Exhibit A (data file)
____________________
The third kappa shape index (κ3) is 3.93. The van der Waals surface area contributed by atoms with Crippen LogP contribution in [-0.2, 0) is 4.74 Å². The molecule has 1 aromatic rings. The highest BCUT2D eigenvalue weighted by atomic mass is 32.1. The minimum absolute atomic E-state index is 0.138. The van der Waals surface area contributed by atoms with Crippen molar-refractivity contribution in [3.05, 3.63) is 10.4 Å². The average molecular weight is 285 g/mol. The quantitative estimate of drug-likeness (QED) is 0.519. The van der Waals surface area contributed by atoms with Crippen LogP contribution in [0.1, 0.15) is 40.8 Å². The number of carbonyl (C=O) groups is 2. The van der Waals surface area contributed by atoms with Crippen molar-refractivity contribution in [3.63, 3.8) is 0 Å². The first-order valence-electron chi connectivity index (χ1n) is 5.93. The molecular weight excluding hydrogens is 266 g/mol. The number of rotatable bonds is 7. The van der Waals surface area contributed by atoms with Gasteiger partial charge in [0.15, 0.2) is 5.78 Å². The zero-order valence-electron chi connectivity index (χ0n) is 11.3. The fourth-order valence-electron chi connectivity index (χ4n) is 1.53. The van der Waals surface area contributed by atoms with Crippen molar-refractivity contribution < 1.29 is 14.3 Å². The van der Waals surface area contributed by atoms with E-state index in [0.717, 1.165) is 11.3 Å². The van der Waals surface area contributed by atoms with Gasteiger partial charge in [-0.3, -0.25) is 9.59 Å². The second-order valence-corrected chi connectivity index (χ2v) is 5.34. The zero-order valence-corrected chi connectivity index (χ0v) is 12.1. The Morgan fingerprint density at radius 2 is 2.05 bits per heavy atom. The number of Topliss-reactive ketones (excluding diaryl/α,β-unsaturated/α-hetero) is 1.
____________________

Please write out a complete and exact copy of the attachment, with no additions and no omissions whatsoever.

The third kappa shape index (κ3) is 3.93. The van der Waals surface area contributed by atoms with Crippen LogP contribution in [-0.2, 0) is 4.74 Å². The molecule has 1 aromatic rings. The highest BCUT2D eigenvalue weighted by atomic mass is 32.1. The minimum absolute atomic E-state index is 0.138. The van der Waals surface area contributed by atoms with Crippen molar-refractivity contribution in [3.05, 3.63) is 10.4 Å². The average molecular weight is 285 g/mol. The quantitative estimate of drug-likeness (QED) is 0.519. The van der Waals surface area contributed by atoms with Crippen LogP contribution in [0.1, 0.15) is 40.8 Å². The number of carbonyl (C=O) groups is 2. The van der Waals surface area contributed by atoms with Crippen molar-refractivity contribution in [3.63, 3.8) is 0 Å². The first-order valence-electron chi connectivity index (χ1n) is 5.93. The molecular weight excluding hydrogens is 266 g/mol. The number of rotatable bonds is 7. The van der Waals surface area contributed by atoms with Gasteiger partial charge in [0.15, 0.2) is 5.78 Å². The zero-order valence-electron chi connectivity index (χ0n) is 11.3. The fourth-order valence-electron chi connectivity index (χ4n) is 1.53. The van der Waals surface area contributed by atoms with Crippen molar-refractivity contribution < 1.29 is 14.3 Å². The van der Waals surface area contributed by atoms with E-state index in [0.717, 1.165) is 11.3 Å². The van der Waals surface area contributed by atoms with Gasteiger partial charge in [-0.3, -0.25) is 9.59 Å². The second-order valence-corrected chi connectivity index (χ2v) is 5.34. The zero-order valence-corrected chi connectivity index (χ0v) is 12.1. The Morgan fingerprint density at radius 2 is 2.05 bits per heavy atom. The number of Topliss-reactive ketones (excluding diaryl/α,β-unsaturated/α-hetero) is 1.